OSIRIS-REx's asteroid sample is coming home.
OSIRIS-REx, NASA's first asteroid sample return mission, took a bite out of the space rock Bennu in October 2020 and is on course to return that sample to Earth just over seven years to the day after it launched.
As the probe — whose name is short for "Origins Spectral Interpretation Resource Identification Security-Regolith Explorer" — flies its return trajectory through space, teams on Earth are preparing for the sample's Sept. 24 landing in the Utah desert.
If all goes as planned, OSIRIS-REx's sample return capsule will separate from the primary vehicle and enter Earth's atmosphere at 10:41 a.m. EDT (1441 GMT) on Sept. 24. Built to withstand the heat and turbulence that comes with punching through the atmosphere, the capsule is expected to parachute down to a relatively soft landing at approximately 10:54 a.m. EDT (1454 GMT).
With only six months to go, NASA crews are doing what NASA crews do best: rehearsing, to practice recovering the roughly 8.8-ounce (250 grams) sample taken from Bennu and ensure it doesn't get contaminated by any terrestrial germs.
"Once the sample capsule touches down, our team will be racing against the clock to recover it and get it to the safety of a temporary clean room," Mike Moreau, deputy project manager at NASA's Goddard Space Flight Center in Greenbelt, Maryland, said in an agency press release.
Scientists are interested in samples from Bennu and asteroids like it because of their potential to hold clues to planetary formation processes and even, potentially, molecular evidence for the precursors to life. Meteorite samples found on Earth are useful for this type of research, but only to a point. Asteroid material collected in space is free of any Earthly contamination and contains particles smaller than those that survive on space rocks that zoom through our planet's atmosphere.
To protect the incoming Bennu material from any terrestrial micro-invaders, NASA teams are taking extensive measures and making sure they are prepared well ahead of time. Over the next six months, NASA and Lockheed Martin crews will practice step-by-step procedures for recovering and transporting the OSIRIS-REx sample from a 37-mile by 9-mile (59 by 15 kilometers) landing area inside a Department of Defense property in the Utah desert to NASA's Johnson Space Center (JSC) in Houston.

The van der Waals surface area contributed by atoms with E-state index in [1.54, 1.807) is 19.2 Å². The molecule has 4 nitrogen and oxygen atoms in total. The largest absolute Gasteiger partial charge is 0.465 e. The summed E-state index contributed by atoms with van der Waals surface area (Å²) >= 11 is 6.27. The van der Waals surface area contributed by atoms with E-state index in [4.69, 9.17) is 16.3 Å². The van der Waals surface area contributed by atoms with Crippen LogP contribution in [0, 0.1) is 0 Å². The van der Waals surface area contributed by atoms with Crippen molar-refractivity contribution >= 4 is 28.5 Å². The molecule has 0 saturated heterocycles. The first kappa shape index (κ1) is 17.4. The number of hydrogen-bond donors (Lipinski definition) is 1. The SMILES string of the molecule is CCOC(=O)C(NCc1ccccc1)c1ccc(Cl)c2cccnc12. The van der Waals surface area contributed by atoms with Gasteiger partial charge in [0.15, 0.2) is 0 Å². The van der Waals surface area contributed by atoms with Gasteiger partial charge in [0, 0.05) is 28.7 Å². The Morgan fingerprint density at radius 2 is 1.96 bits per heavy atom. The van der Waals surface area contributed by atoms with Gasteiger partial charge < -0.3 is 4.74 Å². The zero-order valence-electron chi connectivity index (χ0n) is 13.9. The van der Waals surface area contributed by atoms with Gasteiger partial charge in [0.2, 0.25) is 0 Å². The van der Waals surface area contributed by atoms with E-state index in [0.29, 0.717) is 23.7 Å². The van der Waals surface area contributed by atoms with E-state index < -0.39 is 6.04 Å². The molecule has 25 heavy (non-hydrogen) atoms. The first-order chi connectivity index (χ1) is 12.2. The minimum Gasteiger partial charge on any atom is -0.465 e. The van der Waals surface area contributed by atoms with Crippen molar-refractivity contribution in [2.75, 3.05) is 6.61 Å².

Upon landing, the return capsule will be transported to a mobile clean room, where technicians will then unpack the vessel's heat shield and protective exterior to reveal the sealed container of recovered Bennu material. Ground samples will also be taken from OSRIS-REx's touchdown location, to test against any contamination risk during landing. Once brought to JSC, a careful unpacking procedure will be observed, which is also being rehearsed leading up to OSIRIS-REx's arrival.
"These accomplishments are the direct result of the extensive training and rehearsals that we performed every step of the way. We are bringing that level of discipline and dedication to this final phase of the flight operations," said OSIRIS-REx principal investigator Dante Lauretta.
Once unpacked, a fourth of the recovered material will be designated for the OSIRIS-REx researchers. The rest, NASA says, will be reserved for "other scientists to study, now and in future generations."
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Josh Dinner is Space.com's Content Manager. He is a writer and photographer with a passion for science and space exploration, and has been working the space beat since 2016. Josh has covered the evolution of NASA's commercial spaceflight partnerships, from early Dragon and Cygnus cargo missions to the ongoing development and launches of crewed missions from the Space Coast, as well as NASA science missions and more. He also enjoys building 1:144 scale models of rockets and human-flown spacecraft. Find some of Josh's launch photography on Instagram and his website, and follow him on Twitter, where he mostly posts in haiku.